Okay, but it's not just that he shoots so much, some critics of the Great 8 argue that Ovechkin's shooting percentage is a detriment to his chances of becoming MVP.
Here's the shooting percentages, shots on goal and total goals of the past four MVP winners.
2008 MVP Ovechkin: 14.6/446 SOG/65 goals
2007 MVP Crosby: 14.7/250 SOG/36 goals
2006 MVP Thornton: 14.9/195 SOG/29 goals
2004 MVP St. Louis: 17.9/212 SOG/38 goals
So which stat of those three do you think stuck out to the voting committee? Or better yet, what's the name of the trophy they give to the player with the best shooting percentage?
Now let's take a look at this year's scoring race.
Alex Ovechkin: 10.7/475 SOG/51 goals (7 games left)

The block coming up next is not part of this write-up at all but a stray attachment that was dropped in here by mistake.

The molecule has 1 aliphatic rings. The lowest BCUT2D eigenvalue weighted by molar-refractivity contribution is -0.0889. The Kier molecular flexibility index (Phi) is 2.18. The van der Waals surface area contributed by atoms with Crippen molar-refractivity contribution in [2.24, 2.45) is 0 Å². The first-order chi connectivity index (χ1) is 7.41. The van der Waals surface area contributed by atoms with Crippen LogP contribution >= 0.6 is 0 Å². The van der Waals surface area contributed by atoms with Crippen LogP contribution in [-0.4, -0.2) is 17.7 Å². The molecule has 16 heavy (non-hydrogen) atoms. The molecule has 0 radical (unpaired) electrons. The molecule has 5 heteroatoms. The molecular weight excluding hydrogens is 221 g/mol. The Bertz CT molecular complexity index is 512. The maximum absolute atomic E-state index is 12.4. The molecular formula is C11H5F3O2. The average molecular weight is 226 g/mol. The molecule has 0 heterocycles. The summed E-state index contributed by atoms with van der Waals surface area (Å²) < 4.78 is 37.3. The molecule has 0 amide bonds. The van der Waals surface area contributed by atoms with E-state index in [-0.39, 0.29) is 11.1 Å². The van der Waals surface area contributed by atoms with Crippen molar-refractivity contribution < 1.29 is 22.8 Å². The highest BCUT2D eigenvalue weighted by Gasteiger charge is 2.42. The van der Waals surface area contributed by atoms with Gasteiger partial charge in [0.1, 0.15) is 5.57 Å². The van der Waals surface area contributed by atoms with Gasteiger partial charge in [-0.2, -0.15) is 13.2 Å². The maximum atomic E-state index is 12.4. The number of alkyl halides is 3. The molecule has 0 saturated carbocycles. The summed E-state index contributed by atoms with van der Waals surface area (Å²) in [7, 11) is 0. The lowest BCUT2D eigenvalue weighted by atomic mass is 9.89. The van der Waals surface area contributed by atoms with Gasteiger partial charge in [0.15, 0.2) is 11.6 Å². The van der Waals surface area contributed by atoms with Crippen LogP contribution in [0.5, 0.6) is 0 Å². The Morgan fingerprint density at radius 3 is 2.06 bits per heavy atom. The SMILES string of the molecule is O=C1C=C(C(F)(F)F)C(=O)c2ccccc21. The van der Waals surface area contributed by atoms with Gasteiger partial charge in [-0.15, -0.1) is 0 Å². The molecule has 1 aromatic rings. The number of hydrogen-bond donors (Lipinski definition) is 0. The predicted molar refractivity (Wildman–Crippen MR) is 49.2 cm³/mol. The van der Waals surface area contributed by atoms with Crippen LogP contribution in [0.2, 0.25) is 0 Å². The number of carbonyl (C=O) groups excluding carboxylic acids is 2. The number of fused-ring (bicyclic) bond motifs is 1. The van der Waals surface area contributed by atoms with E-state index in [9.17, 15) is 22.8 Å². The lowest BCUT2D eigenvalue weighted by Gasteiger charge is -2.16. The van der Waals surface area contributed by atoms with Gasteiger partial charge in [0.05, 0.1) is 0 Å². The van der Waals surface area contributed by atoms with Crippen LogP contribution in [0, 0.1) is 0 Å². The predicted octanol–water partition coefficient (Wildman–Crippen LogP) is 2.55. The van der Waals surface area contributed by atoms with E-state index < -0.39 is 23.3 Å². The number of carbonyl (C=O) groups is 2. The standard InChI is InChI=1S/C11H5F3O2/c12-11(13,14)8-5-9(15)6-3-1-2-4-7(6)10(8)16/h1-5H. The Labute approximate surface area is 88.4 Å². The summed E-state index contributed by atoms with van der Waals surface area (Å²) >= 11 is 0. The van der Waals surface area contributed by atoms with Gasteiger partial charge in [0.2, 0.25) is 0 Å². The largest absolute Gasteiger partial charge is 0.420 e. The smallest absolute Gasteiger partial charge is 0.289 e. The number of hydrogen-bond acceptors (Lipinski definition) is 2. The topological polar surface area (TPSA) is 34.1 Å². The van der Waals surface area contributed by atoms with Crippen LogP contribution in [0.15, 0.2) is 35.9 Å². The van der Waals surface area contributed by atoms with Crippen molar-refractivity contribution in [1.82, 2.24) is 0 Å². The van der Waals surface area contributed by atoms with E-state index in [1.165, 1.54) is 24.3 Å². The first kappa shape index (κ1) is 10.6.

Zach Parise (NJD): 12.8/320 SOG/41 goals (9 games left)
Jeff Carter (PHI): 13.3/301 SOG/40 goals (10 games left)
Ovechkin has taken 155 more shots than the next closest competitor, who he leads by 10 goals. Barring a huge setback, Alex's name should be etched onto the Rocket Richard trophy today. It's even possible that Ovechkin could be the only player to reach 50 this year.
Of all the MVPs and goal scorers we've seen today, only one had a shooting percentage above 15%. So between shooting percentage and goals, which stat did those players' coaches care about most?
So what does shooting percentage tell us? Nothing really.
Instead of looking at the stat as "oh well he misses so much," why not look at it as "man defenses really have a hard time controlling him if he gets to shoot that much."
After all, someone great said "100% of the shots you don't take, don't go in," and if you're a offensive forward on the ice and you're not trying to score goals, then why the hell are you playing at all?
(stats provided by hockey-reference.com)